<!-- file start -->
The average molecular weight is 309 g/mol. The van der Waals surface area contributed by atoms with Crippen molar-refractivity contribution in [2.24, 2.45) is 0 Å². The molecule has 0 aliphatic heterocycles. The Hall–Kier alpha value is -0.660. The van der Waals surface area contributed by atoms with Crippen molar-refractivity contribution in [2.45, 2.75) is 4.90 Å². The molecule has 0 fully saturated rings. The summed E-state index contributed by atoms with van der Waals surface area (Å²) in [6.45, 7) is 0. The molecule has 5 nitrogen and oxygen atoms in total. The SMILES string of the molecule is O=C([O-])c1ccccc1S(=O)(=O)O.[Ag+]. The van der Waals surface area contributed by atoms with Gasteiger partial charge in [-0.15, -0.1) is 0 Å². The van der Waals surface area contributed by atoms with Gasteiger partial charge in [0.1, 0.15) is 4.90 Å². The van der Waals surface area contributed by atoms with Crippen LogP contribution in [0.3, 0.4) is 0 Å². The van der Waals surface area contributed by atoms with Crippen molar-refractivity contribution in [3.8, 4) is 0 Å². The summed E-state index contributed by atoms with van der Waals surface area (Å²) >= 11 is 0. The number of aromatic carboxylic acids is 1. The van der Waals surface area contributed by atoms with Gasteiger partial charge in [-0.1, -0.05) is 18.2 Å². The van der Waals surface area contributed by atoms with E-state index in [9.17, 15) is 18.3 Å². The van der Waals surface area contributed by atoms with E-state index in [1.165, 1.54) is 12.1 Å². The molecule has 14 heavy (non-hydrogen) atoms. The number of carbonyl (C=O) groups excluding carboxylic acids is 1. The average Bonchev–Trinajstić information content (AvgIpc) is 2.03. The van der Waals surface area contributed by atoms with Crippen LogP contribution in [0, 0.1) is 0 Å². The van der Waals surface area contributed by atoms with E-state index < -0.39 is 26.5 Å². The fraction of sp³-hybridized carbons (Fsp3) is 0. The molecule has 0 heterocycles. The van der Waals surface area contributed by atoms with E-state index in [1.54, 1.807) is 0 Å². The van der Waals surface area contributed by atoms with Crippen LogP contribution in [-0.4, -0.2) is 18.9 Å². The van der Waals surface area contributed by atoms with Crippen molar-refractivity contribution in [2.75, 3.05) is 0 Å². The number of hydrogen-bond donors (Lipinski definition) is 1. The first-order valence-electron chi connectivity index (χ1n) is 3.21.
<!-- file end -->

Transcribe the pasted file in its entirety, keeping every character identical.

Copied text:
The average molecular weight is 309 g/mol. The van der Waals surface area contributed by atoms with Crippen molar-refractivity contribution in [2.24, 2.45) is 0 Å². The molecule has 0 aliphatic heterocycles. The Hall–Kier alpha value is -0.660. The van der Waals surface area contributed by atoms with Crippen molar-refractivity contribution in [2.45, 2.75) is 4.90 Å². The molecule has 0 fully saturated rings. The summed E-state index contributed by atoms with van der Waals surface area (Å²) in [6.45, 7) is 0. The molecule has 5 nitrogen and oxygen atoms in total. The SMILES string of the molecule is O=C([O-])c1ccccc1S(=O)(=O)O.[Ag+]. The van der Waals surface area contributed by atoms with Gasteiger partial charge in [-0.15, -0.1) is 0 Å². The van der Waals surface area contributed by atoms with Gasteiger partial charge in [0.1, 0.15) is 4.90 Å². The van der Waals surface area contributed by atoms with Crippen LogP contribution in [0.3, 0.4) is 0 Å². The van der Waals surface area contributed by atoms with Crippen molar-refractivity contribution in [3.8, 4) is 0 Å². The summed E-state index contributed by atoms with van der Waals surface area (Å²) >= 11 is 0. The number of aromatic carboxylic acids is 1. The van der Waals surface area contributed by atoms with Gasteiger partial charge in [-0.1, -0.05) is 18.2 Å². The van der Waals surface area contributed by atoms with E-state index in [9.17, 15) is 18.3 Å². The van der Waals surface area contributed by atoms with E-state index in [1.165, 1.54) is 12.1 Å². The molecule has 14 heavy (non-hydrogen) atoms. The number of carbonyl (C=O) groups excluding carboxylic acids is 1. The average Bonchev–Trinajstić information content (AvgIpc) is 2.03. The van der Waals surface area contributed by atoms with Crippen LogP contribution in [0, 0.1) is 0 Å². The van der Waals surface area contributed by atoms with E-state index < -0.39 is 26.5 Å². The fraction of sp³-hybridized carbons (Fsp3) is 0. The molecule has 0 heterocycles. The van der Waals surface area contributed by atoms with E-state index in [1.54, 1.807) is 0 Å². The van der Waals surface area contributed by atoms with Crippen LogP contribution in [-0.4, -0.2) is 18.9 Å². The van der Waals surface area contributed by atoms with Crippen molar-refractivity contribution in [2.75, 3.05) is 0 Å². The number of hydrogen-bond donors (Lipinski definition) is 1. The first-order valence-electron chi connectivity index (χ1n) is 3.21.